If being in Boston felt familiar, Cambridge and Somerville felt much more so. I was at Harvard for four years, and then spent two years living in Somerville while I worked for an architecture firm in Boston. In retrospect, I spent the vast majority of my college years on campus, as it was intense and time-consuming, venturing into Boston for frequent field trips and museum visits related to my major in art history. After college I spent a lot more time wandering around Boston, due to more free time, being in Boston every day anyway, and living in a crummy apartment in Somerville that encouraged one to get out more.
If Boston seems to change less than other places, Cambridge is even more extreme. Returning alums bemoan the loss of old standbys like Cronins or Elsie’s, but there were certainly more than enough nostalgia-triggers around to drive Greta crazy, as she had to listen to stories in front of each (although I restrained myself from breaking into Illegitimum non Carborundum). Random highlights follow:
While Joyce Chen’s was arguably one of the first restaurants to introduce authentic Chinese food to America, Yenching will always be remembered as the harbinger of the Great Szechuan Revolution in Cambridge, the place which inspired our subsequent lifelong predilection for excellent Chinese food.
Pinocchio’s pizza is still going strong, although it now has pictures of Mark Zuckerberg prominently displayed. I had forgotten how much Boston pizza differs from New York – not least in that it is made by Greeks – but I’ll leave the review of it to Greta. But perhaps the most inexplicable survivor was:
Charles Kitchen, purveyor of thoroughly mediocre double cheeseburger specials and cheap beer. I know that the culinary proclivities of undergraduates probably haven’t changed that much, but I was still surprised that it hadn’t been displaced by a higher-end establishment, until a local informant told me that it is owned by the Mafia and probably fills some other role in the underground economy.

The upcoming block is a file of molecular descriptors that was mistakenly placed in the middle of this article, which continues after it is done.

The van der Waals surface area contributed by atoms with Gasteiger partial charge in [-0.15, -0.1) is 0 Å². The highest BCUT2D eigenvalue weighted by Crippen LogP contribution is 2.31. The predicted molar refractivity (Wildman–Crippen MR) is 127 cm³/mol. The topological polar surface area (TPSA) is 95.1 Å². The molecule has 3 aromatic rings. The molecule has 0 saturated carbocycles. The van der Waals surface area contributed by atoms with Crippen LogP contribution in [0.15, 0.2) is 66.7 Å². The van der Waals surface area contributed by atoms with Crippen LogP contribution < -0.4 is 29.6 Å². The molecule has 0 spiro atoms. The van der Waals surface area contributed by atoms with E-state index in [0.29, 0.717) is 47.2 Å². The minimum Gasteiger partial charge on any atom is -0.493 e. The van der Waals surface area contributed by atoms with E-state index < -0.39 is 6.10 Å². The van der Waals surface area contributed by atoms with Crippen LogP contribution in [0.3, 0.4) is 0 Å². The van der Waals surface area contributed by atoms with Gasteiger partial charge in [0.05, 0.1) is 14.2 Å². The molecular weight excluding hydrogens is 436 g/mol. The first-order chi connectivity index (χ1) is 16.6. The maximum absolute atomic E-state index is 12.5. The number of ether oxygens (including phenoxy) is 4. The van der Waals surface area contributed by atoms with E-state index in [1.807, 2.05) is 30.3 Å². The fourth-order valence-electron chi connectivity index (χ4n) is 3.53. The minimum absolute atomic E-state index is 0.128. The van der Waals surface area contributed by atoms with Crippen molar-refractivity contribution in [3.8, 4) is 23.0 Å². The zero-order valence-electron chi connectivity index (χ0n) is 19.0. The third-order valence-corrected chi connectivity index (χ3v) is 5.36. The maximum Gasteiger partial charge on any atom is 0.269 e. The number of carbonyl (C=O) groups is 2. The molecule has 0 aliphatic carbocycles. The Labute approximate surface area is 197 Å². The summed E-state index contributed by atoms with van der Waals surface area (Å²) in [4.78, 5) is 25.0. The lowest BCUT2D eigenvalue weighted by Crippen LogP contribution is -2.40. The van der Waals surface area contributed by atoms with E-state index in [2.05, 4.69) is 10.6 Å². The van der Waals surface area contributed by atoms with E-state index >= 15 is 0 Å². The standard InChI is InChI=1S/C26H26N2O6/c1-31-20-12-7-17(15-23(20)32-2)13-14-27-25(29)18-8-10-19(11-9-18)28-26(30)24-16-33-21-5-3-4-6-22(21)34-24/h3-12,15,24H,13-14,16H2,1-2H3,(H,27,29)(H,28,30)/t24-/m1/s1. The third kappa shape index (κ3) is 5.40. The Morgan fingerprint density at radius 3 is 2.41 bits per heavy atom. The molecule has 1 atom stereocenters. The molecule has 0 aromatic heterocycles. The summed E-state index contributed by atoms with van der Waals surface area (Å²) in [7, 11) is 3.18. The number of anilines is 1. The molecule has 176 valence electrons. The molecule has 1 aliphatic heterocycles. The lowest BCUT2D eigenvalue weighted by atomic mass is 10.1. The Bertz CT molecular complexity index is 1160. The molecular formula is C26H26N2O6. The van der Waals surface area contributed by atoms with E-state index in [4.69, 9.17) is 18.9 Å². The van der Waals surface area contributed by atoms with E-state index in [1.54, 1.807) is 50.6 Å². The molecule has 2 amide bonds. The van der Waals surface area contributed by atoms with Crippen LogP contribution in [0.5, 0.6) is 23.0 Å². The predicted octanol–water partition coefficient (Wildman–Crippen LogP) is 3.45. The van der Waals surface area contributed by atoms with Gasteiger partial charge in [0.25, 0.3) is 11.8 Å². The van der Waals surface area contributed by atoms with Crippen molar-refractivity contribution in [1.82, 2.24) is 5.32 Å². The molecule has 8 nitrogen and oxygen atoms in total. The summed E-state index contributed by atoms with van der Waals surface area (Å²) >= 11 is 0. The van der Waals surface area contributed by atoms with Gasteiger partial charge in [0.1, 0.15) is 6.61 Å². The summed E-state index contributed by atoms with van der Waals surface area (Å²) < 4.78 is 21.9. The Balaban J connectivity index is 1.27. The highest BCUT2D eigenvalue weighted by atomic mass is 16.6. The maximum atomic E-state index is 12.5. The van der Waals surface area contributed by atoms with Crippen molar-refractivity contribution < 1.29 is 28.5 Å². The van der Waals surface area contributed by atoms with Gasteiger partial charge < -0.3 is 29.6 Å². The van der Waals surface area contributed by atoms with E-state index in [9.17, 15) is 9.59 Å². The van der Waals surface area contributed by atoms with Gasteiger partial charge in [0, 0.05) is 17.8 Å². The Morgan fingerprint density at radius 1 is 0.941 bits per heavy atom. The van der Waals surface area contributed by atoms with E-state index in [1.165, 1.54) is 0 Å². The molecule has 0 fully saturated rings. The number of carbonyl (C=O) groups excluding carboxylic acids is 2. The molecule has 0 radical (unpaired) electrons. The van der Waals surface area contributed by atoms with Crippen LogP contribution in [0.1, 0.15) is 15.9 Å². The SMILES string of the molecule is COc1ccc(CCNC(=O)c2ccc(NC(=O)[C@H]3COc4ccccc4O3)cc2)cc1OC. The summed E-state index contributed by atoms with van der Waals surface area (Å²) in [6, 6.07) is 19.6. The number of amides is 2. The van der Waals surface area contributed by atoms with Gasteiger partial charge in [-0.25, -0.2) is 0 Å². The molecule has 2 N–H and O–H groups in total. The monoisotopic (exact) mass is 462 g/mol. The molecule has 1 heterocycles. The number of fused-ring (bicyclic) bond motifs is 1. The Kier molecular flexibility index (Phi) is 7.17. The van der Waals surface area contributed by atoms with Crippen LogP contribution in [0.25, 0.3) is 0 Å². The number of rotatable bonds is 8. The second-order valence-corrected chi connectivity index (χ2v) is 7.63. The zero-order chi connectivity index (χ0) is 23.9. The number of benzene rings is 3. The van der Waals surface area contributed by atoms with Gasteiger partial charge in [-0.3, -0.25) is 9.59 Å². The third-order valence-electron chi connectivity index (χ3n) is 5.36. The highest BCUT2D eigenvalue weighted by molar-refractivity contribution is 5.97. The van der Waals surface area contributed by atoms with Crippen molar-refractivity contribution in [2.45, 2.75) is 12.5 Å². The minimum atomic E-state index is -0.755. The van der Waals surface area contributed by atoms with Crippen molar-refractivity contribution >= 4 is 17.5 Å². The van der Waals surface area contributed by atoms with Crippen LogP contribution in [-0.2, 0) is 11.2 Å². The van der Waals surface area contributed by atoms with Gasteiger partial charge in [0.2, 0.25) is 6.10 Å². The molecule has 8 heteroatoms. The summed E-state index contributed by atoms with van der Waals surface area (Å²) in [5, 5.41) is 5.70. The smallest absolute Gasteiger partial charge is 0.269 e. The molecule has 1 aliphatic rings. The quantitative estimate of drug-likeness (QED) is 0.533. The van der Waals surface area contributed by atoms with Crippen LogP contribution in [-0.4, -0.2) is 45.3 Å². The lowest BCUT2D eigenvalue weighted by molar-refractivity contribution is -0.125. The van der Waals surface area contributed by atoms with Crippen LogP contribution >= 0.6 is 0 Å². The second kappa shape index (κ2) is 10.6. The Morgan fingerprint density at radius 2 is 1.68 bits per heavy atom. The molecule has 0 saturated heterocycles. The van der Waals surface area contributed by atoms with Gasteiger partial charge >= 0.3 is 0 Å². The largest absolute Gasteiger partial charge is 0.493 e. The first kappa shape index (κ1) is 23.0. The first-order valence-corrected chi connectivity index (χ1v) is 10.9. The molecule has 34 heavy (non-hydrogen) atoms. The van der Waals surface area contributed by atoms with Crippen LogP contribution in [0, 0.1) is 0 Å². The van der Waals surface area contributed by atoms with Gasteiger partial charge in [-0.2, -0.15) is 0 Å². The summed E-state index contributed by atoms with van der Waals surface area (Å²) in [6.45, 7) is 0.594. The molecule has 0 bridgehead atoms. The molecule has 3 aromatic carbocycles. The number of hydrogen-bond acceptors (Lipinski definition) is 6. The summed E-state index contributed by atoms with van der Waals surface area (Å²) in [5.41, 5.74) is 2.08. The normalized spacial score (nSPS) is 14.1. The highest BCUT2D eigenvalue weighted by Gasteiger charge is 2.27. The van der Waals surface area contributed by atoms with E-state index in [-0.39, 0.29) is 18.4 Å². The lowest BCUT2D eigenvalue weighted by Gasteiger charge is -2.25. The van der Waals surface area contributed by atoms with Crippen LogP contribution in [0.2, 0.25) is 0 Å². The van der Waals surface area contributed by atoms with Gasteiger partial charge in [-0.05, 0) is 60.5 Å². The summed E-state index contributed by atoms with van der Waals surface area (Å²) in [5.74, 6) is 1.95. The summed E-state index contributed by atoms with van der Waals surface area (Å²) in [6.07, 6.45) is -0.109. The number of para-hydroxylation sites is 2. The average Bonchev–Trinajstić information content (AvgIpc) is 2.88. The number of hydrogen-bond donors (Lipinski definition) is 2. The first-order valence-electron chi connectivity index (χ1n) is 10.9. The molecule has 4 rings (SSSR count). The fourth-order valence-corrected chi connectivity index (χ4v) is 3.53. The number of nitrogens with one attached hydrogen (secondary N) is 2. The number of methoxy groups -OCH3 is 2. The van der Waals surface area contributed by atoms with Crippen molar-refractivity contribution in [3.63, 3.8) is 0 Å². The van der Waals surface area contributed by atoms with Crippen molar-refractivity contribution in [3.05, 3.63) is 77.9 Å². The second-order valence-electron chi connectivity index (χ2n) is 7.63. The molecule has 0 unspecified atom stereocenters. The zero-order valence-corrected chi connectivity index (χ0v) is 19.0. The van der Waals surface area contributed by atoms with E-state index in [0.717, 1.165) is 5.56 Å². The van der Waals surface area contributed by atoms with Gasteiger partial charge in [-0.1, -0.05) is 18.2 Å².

Harvard Yard is of course the same, except for the now huge crowds of international tourists and the chairs scattered around. Crowd control has become an issue, and there are signs everywhere telling you not to enter the buildings or bug the students. But once you get out of the Old Yard, the Tercentenary Theatre and the small courts are still relatively sedate.
Architecturally, we went by old favorites to photograph them, as I just hadn’t taken enough slides back in the pre-digital days.
Becoming an architect has given me a new appreciation for buildings I didn’t particularly like as a student. I still understand their shortcomings as seen by laypeople, but as an architect I am bound to defend their architectonic qualities. First there is Sert:
Perhaps the most striking place was the pedestrian alley and courtyard at 44 Brattle Street, (behind the Design Research building designed by Ben Thompson). The buildings were by Sert, Earl Flansburgh and TAC, who all had offices there, and collaborated on the design of the passage to the interior of the block. I have never seen another pedestrian passage in this country that is this successful – the materials, the scale, the spatial sequence – all have combined to create a vibrant, pleasant and well-used alley. It has become a commonplace that modernist object buildings ignored the context and destroyed the city; it is instructive to see spaces like this and understand how the best modernist architects were highly sensitive to these issues.